Alongside all the modern classics, and mainly due to an embarrassingly out of control charity shop rummaging habit, our family has amassed a pile of old school kid’s books. Give me a bright retro cover, tales of wholesome outdoor adventures and the occasional mention of Dick and Fanny for the princely sum of 25p and I’m a happy woman.

When my elder daughter turned five, we decided to try chapter books to see if they could hold her interest and encourage her to read, but also to protect our own mental health when faced with re-reading a favourite picture book for the 200th time.

We chose to start with the classic Faraway Tree trilogy and whilst I was a bit worried that my rose-tinted nostalgia wouldn’t translate, they have absolutely loved them. Like most kids, they thrive on familiarity and routine, and have genuinely enjoyed sitting down with the same book every night. This has proved to be the joy of these books: most smaller stories are contained within two to three chapters which can be read over a night or two, yet they all weave back into an overarching narrative within the three books.

In a nutshell, a family moves to a new house near an enchanted wood, where the kids soon discover The Faraway Tree; whose branches house a host of fairy tale creatures and the top of which holds a ladder that reaches into the clouds. Various magical lands visit the top of the ladder – some captivating, some a little scary – but all thrilling to both the kids in the story and those you are reading to. Who wouldn’t want to hear about the Land of Goodies or Do-As-You-Please?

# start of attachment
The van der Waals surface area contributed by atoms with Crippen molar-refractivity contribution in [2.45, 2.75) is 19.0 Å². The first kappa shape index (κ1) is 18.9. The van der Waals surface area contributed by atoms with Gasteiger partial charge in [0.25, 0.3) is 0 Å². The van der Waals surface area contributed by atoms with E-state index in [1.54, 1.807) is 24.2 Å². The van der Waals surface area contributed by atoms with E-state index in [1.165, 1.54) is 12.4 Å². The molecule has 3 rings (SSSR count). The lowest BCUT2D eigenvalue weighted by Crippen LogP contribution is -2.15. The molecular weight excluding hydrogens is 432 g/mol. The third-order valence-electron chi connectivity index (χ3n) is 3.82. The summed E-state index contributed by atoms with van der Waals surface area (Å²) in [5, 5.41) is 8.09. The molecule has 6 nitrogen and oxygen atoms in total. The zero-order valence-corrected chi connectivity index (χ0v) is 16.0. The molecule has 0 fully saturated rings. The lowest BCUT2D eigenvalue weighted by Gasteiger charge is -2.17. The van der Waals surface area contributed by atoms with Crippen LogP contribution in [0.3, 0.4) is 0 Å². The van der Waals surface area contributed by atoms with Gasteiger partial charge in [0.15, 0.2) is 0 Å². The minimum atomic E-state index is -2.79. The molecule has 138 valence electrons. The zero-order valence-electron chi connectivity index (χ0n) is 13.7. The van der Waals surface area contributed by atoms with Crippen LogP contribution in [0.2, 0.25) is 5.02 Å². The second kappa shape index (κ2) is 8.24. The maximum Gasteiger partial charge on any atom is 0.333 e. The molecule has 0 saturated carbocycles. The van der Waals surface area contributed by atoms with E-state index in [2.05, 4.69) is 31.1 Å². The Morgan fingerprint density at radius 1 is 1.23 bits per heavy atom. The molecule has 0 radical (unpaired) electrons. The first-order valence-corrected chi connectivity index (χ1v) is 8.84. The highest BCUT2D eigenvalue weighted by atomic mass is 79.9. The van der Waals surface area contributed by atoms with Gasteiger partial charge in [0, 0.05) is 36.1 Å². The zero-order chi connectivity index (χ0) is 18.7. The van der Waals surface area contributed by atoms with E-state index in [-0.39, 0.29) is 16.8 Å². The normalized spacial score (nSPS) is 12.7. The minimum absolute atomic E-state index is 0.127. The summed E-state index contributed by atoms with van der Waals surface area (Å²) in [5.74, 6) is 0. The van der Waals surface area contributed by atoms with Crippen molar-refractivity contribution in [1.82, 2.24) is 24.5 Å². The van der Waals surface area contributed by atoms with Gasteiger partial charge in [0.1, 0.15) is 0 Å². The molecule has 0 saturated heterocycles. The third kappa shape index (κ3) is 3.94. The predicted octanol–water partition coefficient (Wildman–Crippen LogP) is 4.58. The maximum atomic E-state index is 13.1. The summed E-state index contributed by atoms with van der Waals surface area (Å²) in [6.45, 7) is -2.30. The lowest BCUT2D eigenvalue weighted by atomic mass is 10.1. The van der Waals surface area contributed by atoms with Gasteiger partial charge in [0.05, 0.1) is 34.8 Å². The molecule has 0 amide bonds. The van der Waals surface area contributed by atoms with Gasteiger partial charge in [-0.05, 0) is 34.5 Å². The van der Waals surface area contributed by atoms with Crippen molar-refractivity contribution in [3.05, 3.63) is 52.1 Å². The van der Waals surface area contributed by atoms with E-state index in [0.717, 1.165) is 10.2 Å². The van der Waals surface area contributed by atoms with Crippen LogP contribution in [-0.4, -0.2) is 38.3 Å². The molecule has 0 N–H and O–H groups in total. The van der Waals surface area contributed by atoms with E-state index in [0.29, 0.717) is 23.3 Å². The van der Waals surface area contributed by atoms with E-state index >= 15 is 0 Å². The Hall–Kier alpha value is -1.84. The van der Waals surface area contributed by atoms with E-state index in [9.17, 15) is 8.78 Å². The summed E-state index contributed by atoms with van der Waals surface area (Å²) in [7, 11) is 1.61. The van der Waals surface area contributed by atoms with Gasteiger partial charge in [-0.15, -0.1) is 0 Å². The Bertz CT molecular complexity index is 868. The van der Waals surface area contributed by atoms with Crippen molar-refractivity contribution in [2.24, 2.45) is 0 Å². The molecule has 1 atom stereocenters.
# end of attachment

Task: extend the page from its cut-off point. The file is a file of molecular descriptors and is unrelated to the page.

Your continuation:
We have been reading copies that were originally published in 1971 which have provided some very childish moments for the adults as we followed the exploits of Dick in particular – you may prefer later versions where Dick & Fanny have been replaced by the more ‘contemporary’ Rick & Frannie and some of the ‘fighting’ has been removed. References to Mr Whatzisname pummelling goblins ‘as if he were beating carpets’, for example, are deemed too violent for the youth of today.

Overall, although some of the language and ideas now seem a little archaic, the Faraway Tree Trilogy promotes kindness, politeness and friendship combined with a good dollop of nostalgia, adventure and fairy dust. I’d happily come home with a few of those from the Land of Take-What-You-Want.